companion with whom I can travel and play parlor games in my old age.”
Carol Crenshaw, 57, of Roswell, Ga., was divorced in 2005 after 33 years
and says she is in no hurry to marry again.
“I’m in a place in my life where I’m comfortable,” said Ms. Crenshaw, who
has two grown sons. “I can do what I want, when I want, with whom I
want. I was a wife and a mother. I don’t feel like I need to do that again.”
Similarly, Shelley Fidler, 59, a public policy adviser at a law firm, has
sworn off marriage. She moved from rural Virginia to the vibrant Adams
Morgan neighborhood of Washington, D.C., when her 30-year marriage
“The benefits were completely unforeseen for me,” Ms. Fidler said, “the
free time, the amount of time I get to spend with friends, the time I have
alone, which I value tremendously, the flexibility in terms of work, travel
and cultural events.”
Among the more than 117 million women over the age of 15, according to
the marital status category in the Census Bureau’s latest American
Community Survey, 63 million are married. Of those, 3.1 million are
legally separated and 2.4 million said their husbands were not living at
home for one reason or another.
That brings the number of American women actually living with a spouse
to 57.5 million, compared with the 59.9 million who are single or whose
husbands were not living at home when the survey was taken in 2005.
Some of those situations, which the census identifies as “spouse absent”
and “other,” are temporary, and, of course, even some people who
describe themselves as separated eventually reunite with their spouses.
Over all, a larger share of men are married and living with their spouse
— about 53 percent compared with 49 percent among women.
“Since women continue to outlive men, they have reached the nonmarital
tipping point — more nonmarried than married,” Dr. Frey said. “This
suggests that most girls growing up today can look forward to spending
more of their lives outside of a traditional marriage.”
Pamela J. Smock, a researcher at the University of Michigan Population
Studies Center, agreed, saying that “changing patterns of courtship,
marriage, and that we are living longer lives all play a role.”
“Men also remarry more quickly than women after a divorce,” Ms. Smock
added, “and both are increasingly likely to cohabit rather than remarry
after a divorce.”
The proportion of married people, especially among younger age groups,
has been declining for decades. Between 1950 and 2000, the share of
women 15-to-24 who were married plummeted to 16 percent, from 42
percent. Among 25-to-34-year-olds, the proportion dropped to 58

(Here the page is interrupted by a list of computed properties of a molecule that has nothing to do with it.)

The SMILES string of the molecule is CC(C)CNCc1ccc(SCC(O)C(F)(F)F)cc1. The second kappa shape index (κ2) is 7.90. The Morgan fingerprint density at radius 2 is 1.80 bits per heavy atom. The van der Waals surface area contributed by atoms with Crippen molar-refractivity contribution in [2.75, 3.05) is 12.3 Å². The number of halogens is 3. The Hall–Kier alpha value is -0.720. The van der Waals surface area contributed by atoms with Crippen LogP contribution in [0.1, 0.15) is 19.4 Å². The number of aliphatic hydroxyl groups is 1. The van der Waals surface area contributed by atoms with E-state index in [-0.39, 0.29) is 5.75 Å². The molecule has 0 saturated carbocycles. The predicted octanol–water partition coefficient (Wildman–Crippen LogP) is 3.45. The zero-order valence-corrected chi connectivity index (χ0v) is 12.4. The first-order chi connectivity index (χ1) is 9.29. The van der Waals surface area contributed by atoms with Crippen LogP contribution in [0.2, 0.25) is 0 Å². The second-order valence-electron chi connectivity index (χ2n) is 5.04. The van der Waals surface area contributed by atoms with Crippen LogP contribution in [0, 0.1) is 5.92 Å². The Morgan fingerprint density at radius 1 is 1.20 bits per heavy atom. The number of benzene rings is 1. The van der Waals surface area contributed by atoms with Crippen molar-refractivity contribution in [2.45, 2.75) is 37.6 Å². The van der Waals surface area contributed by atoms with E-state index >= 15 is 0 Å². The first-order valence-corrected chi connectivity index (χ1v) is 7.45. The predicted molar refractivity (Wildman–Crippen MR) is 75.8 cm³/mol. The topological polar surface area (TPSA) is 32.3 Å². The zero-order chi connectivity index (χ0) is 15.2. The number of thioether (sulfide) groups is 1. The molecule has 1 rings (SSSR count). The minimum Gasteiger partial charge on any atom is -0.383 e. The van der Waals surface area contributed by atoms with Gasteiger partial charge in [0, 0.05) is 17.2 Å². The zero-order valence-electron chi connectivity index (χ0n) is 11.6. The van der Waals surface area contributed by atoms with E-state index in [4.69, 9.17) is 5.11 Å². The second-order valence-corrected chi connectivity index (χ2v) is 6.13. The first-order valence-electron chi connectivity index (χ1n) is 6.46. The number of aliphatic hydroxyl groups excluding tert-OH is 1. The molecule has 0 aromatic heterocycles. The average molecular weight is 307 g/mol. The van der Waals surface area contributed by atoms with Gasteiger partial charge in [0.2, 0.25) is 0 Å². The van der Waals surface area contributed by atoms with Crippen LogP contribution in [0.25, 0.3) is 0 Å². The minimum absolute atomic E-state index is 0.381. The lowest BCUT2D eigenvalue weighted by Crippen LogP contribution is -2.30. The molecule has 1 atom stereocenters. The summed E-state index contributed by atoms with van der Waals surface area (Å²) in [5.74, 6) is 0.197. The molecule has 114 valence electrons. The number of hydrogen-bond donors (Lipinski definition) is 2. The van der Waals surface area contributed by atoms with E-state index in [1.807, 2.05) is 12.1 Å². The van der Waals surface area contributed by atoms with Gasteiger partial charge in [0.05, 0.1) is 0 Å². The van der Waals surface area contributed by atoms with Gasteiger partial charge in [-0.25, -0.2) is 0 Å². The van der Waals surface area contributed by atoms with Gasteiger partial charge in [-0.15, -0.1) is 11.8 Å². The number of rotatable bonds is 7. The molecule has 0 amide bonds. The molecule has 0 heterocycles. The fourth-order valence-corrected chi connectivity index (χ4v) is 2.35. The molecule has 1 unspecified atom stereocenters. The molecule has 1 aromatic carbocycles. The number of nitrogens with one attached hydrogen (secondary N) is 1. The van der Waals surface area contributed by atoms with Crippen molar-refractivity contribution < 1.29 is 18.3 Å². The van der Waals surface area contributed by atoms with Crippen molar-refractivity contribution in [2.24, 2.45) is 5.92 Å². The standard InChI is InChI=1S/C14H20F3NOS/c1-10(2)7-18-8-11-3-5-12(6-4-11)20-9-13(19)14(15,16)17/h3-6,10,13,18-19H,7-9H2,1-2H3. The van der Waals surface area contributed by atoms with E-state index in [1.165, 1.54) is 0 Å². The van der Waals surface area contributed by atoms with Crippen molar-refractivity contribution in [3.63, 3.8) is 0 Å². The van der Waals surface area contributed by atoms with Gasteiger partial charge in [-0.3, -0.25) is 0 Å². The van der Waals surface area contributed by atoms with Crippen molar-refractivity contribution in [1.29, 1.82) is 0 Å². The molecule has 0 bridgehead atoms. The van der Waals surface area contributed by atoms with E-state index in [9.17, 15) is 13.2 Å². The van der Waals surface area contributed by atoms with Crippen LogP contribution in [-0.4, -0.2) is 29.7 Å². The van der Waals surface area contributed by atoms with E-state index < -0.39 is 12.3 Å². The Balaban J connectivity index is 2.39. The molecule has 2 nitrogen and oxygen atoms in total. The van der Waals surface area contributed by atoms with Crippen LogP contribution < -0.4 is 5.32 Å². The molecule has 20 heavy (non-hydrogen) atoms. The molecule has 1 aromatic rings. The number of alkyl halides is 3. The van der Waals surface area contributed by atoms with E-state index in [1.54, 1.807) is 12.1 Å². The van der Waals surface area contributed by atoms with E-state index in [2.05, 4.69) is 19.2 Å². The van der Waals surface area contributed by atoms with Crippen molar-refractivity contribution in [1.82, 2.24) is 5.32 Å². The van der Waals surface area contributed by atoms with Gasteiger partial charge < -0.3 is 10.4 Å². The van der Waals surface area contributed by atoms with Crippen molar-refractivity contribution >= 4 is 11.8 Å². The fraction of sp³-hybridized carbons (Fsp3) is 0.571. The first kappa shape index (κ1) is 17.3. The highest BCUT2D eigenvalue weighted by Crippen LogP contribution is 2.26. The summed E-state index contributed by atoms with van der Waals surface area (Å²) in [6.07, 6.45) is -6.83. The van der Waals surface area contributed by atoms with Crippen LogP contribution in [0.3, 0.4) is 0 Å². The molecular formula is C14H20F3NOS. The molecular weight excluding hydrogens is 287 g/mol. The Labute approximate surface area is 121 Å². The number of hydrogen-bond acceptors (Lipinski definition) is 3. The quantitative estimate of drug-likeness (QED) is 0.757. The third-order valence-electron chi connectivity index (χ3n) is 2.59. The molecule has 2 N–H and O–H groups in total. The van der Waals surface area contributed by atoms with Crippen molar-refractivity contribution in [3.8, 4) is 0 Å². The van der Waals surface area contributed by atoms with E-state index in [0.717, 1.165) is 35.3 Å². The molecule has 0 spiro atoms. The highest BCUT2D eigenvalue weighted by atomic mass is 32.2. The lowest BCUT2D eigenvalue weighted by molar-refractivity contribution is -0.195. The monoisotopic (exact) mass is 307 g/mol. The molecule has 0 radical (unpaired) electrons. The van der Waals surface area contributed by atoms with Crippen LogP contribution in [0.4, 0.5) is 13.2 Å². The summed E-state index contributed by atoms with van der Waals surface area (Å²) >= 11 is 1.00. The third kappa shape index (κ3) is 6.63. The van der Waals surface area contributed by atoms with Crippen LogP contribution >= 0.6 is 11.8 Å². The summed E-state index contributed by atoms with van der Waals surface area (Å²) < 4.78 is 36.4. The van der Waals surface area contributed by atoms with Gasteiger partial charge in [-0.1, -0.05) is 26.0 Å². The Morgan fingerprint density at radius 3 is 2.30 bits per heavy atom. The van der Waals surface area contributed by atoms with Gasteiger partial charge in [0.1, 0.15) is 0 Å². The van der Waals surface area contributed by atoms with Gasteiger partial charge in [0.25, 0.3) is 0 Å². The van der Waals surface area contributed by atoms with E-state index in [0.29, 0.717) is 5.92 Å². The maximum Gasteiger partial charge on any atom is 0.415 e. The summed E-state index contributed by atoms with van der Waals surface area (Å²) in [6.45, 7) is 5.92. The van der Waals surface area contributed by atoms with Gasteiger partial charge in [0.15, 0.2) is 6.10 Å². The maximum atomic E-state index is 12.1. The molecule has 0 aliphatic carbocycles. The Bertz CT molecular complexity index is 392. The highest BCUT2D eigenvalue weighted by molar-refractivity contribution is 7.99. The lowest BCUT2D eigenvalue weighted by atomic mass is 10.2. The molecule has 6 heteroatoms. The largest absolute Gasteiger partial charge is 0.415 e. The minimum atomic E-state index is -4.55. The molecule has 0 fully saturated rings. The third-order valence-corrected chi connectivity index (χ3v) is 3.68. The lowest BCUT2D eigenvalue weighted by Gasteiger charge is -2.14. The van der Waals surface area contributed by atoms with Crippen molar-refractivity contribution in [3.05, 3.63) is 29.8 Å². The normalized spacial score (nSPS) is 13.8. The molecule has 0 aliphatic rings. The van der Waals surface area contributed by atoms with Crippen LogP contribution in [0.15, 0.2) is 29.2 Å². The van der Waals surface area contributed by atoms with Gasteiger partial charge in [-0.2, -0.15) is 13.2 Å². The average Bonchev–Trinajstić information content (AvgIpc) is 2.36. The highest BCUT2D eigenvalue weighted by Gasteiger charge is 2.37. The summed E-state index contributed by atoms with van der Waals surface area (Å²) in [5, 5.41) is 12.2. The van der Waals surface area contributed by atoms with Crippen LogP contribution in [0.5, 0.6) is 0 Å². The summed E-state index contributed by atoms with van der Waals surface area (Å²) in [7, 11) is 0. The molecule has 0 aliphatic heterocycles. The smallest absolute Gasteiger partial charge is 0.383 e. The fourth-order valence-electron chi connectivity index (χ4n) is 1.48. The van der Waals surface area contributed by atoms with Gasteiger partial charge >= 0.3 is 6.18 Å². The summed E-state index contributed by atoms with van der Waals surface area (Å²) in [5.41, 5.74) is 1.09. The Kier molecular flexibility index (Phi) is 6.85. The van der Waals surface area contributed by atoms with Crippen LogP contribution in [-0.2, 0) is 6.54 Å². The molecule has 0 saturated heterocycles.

percent, from 82 percent.
“Although we can help people ‘do’ marriage better, it is simply delusional
to construct social policy or make personal life decisions on the basis
that you can count on people spending most of their adult lives in
marriage,” said Professor Coontz, the author of “Marriage, a History: How
Love Conquered Marriage.”
Besse Gardner, 24, said she and her boyfriend met as college freshmen
and started living together last April “for all the wrong reasons” — they
found a great apartment on the beach in Los Angeles.
“We do not see living together as an end or even for the rest of our lives
— it’s just fun right now,” Ms. Gardner said. “My roommate is someone
I’d be thrilled to marry one day, but it just doesn’t make sense right
Ms. Crenshaw said that some of the women in her support group for
divorced women were miserable, but that she was surprised how happy
she was to be single again.
“That’s not how I grew up,” she said. “That’s not how society thinks. It’s a
marriage culture.”
Elissa B. Terris, 59, of Marietta, Ga., divorced in 2005 after being
married for 34 years and raising a daughter, who is now an adult.
“A gentleman asked me to marry him and I said no,” she recalled. “I told
him, ‘I’m just beginning to fly again, I’m just beginning to be me. Don’t
take that away.’ ”
“Marriage kind of aged me because there weren’t options,” Ms. Terris
said. “There was only one way to go. Now I have choices. One night I
slept on the other side of the bed, and I thought, I like this side.”
She said she was returning to college to get a master’s degree (her former
husband “didn’t want me to do that because I was more educated than
he was”), had taken photography classes and was auditioning for a play.
“Once you go through something you think will kill you and it doesn’t,”
she said, “every day is like a present.”
Ariel Sabar, Brenda Goodman and Maureen Balleza contributed reporting.